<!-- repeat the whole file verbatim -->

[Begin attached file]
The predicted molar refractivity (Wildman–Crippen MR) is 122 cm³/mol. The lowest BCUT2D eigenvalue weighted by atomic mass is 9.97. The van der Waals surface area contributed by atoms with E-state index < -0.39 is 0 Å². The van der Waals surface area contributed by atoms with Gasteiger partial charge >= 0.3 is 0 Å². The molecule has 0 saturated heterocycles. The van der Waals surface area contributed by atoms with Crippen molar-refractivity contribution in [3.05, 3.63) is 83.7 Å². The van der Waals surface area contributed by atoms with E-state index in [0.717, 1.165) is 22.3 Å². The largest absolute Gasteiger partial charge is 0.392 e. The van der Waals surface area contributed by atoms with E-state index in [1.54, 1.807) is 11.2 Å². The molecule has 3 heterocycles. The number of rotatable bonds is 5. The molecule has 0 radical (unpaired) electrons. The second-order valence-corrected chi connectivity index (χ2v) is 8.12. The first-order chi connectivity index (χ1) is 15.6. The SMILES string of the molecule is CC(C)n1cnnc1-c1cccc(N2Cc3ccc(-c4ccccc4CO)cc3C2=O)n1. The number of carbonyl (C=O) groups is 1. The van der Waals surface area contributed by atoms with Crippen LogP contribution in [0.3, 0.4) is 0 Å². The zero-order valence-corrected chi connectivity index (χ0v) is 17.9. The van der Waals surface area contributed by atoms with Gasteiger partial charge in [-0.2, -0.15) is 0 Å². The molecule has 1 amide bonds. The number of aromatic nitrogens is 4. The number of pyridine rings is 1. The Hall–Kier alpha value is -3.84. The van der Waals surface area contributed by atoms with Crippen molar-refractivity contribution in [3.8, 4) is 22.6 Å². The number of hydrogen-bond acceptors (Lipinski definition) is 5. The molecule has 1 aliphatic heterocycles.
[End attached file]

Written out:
The predicted molar refractivity (Wildman–Crippen MR) is 122 cm³/mol. The lowest BCUT2D eigenvalue weighted by atomic mass is 9.97. The van der Waals surface area contributed by atoms with E-state index < -0.39 is 0 Å². The van der Waals surface area contributed by atoms with Gasteiger partial charge >= 0.3 is 0 Å². The molecule has 0 saturated heterocycles. The van der Waals surface area contributed by atoms with Crippen molar-refractivity contribution in [3.05, 3.63) is 83.7 Å². The van der Waals surface area contributed by atoms with E-state index in [0.717, 1.165) is 22.3 Å². The largest absolute Gasteiger partial charge is 0.392 e. The van der Waals surface area contributed by atoms with E-state index in [1.54, 1.807) is 11.2 Å². The molecule has 3 heterocycles. The number of rotatable bonds is 5. The molecule has 0 radical (unpaired) electrons. The second-order valence-corrected chi connectivity index (χ2v) is 8.12. The first-order chi connectivity index (χ1) is 15.6. The SMILES string of the molecule is CC(C)n1cnnc1-c1cccc(N2Cc3ccc(-c4ccccc4CO)cc3C2=O)n1. The number of carbonyl (C=O) groups is 1. The van der Waals surface area contributed by atoms with Crippen LogP contribution in [0.3, 0.4) is 0 Å². The zero-order valence-corrected chi connectivity index (χ0v) is 17.9. The van der Waals surface area contributed by atoms with Gasteiger partial charge in [-0.2, -0.15) is 0 Å². The molecule has 1 amide bonds. The number of aromatic nitrogens is 4. The number of pyridine rings is 1. The Hall–Kier alpha value is -3.84. The van der Waals surface area contributed by atoms with Crippen molar-refractivity contribution in [3.8, 4) is 22.6 Å². The number of hydrogen-bond acceptors (Lipinski definition) is 5. The molecule has 1 aliphatic heterocycles.